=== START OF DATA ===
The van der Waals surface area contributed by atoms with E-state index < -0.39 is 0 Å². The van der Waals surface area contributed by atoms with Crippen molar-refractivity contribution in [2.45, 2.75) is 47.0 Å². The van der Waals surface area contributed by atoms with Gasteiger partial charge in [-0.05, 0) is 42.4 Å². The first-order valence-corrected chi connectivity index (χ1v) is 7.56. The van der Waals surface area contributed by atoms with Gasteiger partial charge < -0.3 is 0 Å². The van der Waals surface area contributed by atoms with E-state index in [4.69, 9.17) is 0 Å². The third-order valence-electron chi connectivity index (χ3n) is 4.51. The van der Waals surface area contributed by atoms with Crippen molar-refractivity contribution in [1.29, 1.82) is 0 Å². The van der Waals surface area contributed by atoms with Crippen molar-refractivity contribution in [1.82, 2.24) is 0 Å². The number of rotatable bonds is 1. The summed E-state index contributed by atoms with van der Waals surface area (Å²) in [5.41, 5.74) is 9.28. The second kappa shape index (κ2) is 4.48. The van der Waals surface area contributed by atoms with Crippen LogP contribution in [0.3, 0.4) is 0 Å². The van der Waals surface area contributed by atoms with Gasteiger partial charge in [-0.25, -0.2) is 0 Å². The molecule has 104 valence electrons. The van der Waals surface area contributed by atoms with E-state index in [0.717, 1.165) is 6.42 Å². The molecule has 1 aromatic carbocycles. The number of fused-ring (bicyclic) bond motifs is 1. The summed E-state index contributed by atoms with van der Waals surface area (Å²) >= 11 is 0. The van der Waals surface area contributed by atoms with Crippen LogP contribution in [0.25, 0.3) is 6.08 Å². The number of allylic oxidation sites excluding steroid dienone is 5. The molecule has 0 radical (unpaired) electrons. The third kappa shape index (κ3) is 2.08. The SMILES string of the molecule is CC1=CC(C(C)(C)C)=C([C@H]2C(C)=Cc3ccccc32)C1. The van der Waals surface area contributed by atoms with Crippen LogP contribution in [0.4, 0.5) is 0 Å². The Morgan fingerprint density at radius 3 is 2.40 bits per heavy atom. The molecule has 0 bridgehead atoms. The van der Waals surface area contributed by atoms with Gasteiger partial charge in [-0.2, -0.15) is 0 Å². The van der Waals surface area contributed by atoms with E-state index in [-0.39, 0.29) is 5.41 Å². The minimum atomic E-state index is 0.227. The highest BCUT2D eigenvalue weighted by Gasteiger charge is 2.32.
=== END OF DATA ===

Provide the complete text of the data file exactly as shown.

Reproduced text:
The van der Waals surface area contributed by atoms with E-state index < -0.39 is 0 Å². The van der Waals surface area contributed by atoms with Crippen molar-refractivity contribution in [2.45, 2.75) is 47.0 Å². The van der Waals surface area contributed by atoms with Gasteiger partial charge in [-0.05, 0) is 42.4 Å². The first-order valence-corrected chi connectivity index (χ1v) is 7.56. The van der Waals surface area contributed by atoms with Gasteiger partial charge < -0.3 is 0 Å². The van der Waals surface area contributed by atoms with E-state index in [4.69, 9.17) is 0 Å². The third-order valence-electron chi connectivity index (χ3n) is 4.51. The van der Waals surface area contributed by atoms with Crippen molar-refractivity contribution in [1.29, 1.82) is 0 Å². The van der Waals surface area contributed by atoms with Crippen molar-refractivity contribution in [1.82, 2.24) is 0 Å². The number of rotatable bonds is 1. The summed E-state index contributed by atoms with van der Waals surface area (Å²) in [5.41, 5.74) is 9.28. The second kappa shape index (κ2) is 4.48. The van der Waals surface area contributed by atoms with Crippen LogP contribution in [0.3, 0.4) is 0 Å². The van der Waals surface area contributed by atoms with Gasteiger partial charge in [-0.25, -0.2) is 0 Å². The molecule has 104 valence electrons. The van der Waals surface area contributed by atoms with E-state index in [0.717, 1.165) is 6.42 Å². The molecule has 1 aromatic carbocycles. The number of fused-ring (bicyclic) bond motifs is 1. The summed E-state index contributed by atoms with van der Waals surface area (Å²) >= 11 is 0. The van der Waals surface area contributed by atoms with Crippen LogP contribution in [0.25, 0.3) is 6.08 Å². The number of allylic oxidation sites excluding steroid dienone is 5. The molecule has 0 radical (unpaired) electrons. The third kappa shape index (κ3) is 2.08. The SMILES string of the molecule is CC1=CC(C(C)(C)C)=C([C@H]2C(C)=Cc3ccccc32)C1. The van der Waals surface area contributed by atoms with Crippen LogP contribution in [0.4, 0.5) is 0 Å². The Morgan fingerprint density at radius 3 is 2.40 bits per heavy atom. The molecule has 0 bridgehead atoms. The van der Waals surface area contributed by atoms with Gasteiger partial charge in [-0.2, -0.15) is 0 Å². The van der Waals surface area contributed by atoms with E-state index in [-0.39, 0.29) is 5.41 Å². The minimum atomic E-state index is 0.227. The highest BCUT2D eigenvalue weighted by Gasteiger charge is 2.32.